Two famous men remind us once again of, well, our humanness.
According to USA Today, injured New York Jets quarterback Mark Sanchez would most likely undergo shoulder surgery in late October.
Meanwhile in Hollywood, a rep for Adam Sandler confirmed that the actor has recently undergone a procedure for a chronic injury to the shoulder.
Sandler was injured while playing basketball in May, the rep told gossip website Radar Online. The actor first revealed his condition to talk show host Jay Leno.
"I ripped my labrum. Do you know where your labrum is? It's in the shoulder," he told Leno.
Sanchez, on the other hand, sustained a torn labrum in August during the fourth quarter of the Jets’ third preseason game, which ended in triumph over the New York Giants.
Many sports analysts expect the injury to sideline Sanchez for the remainder of the season. Others view the injury more ominously: a career-ending twist that could culminate in Sanchez's replacement with Geno Smith.
Likewise, it is unknown how long Sandler's downtime would take or how it would affect shooting for The Familymoon, his new film with Drew Barrymore.
What is a labrum?
For something small, the labrum can surely cost millions of dollars in opportunities to celebrities.
A labrum is a ring of cartilaginous tissue on the glenoid, the socket in the scapula or shoulder blade. It girths the head of the humerus (bone of the upper arm), which along with the scapula form the shoulder joint. The function of the labrum is to stabilise the shoulder, i.e. help attach the head of the humerus to the glenoid. The top of the labrum also connects to the biceps tendon.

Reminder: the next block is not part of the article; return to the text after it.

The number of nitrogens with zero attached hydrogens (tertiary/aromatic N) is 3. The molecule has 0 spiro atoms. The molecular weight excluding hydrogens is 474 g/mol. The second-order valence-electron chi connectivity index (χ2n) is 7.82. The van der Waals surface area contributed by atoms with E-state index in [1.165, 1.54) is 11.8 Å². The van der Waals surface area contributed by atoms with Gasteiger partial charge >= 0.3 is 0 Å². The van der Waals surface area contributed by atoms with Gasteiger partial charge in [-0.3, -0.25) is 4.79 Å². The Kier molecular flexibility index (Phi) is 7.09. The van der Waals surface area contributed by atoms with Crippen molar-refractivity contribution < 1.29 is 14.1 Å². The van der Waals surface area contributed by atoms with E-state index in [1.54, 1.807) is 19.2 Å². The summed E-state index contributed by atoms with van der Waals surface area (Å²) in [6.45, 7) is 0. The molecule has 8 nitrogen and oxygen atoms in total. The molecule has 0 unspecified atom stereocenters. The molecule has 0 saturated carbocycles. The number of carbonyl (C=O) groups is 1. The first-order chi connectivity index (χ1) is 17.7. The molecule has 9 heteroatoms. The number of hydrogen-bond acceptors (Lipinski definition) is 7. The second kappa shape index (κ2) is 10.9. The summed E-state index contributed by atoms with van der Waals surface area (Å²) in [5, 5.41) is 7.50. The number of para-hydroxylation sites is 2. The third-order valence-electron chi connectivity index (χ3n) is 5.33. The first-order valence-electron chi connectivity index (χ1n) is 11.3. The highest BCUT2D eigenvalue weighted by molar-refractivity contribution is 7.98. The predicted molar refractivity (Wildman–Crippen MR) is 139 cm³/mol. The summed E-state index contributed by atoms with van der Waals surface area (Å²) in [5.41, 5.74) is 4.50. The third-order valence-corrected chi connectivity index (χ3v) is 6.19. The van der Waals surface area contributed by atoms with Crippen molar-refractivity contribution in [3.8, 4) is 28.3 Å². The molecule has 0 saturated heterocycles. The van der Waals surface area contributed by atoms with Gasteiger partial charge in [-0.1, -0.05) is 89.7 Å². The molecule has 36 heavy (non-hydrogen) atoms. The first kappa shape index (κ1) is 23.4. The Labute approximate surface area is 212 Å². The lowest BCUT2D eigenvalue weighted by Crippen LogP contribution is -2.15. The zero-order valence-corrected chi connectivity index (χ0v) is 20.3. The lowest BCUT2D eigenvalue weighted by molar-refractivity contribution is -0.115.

Such tissue is very liable to tearing. Damage to the labrum near the biceps anchor is called a SLAP (Superior Labrum Anterior to Posterior) tear.
Sanchez apparently incurred his SLAP tear when trauma caused his humerus to detach from the glenoid. Then again, SLAP tears may develop over time due to repetitive movements, e.g. overhead throws in basketball, one of Sandler's favourite sports.
But an isolated SLAP tear is quite unusual. The tear usually occurs in tandem with other shoulder conditions, such as a rotator cuff tear.
To make matters worse, SLAP tears are difficult to detect via CT scan, MRI, ultrasound, or X-ray. A shoulder arthroscopy can simultaneously diagnose and treat a SLAP tear.
How to treat a SLAP tear
Sanchez has so far revealed plans to undergo shoulder rehabilitation, but surgery is still inevitable; the injury to his labrum will not just run its course. Sanchez can return to play after rehab but must still get surgery offseason.
Lest we forget, the labrum is a cartilage. This means it gets less blood flow than, say, the skin tissue. Result: Labral tears are barely self-limiting, and repair can take years without surgery.
Sandler could not ignore the discomfort in his labrum months after he tore it, hence his operation.
An arthroscopic shoulder surgery is usually prescribed for SLAP tear patients. The specific kind of arthroscopy depends on the type of SLAP tear, cause of the injury, fitness level, and age, among other factors. The surgeon's choice is also informed by the presence of other injuries.
After surgery, the surgeon may require the patient to minimise activity in the affected area for up to six months.
But this is a deal better than leaving a SLAP tear alone. Left untreated, this condition is known to freeze or reduce motion in the shoulder. No active athlete or actor would want that to happen, of course.
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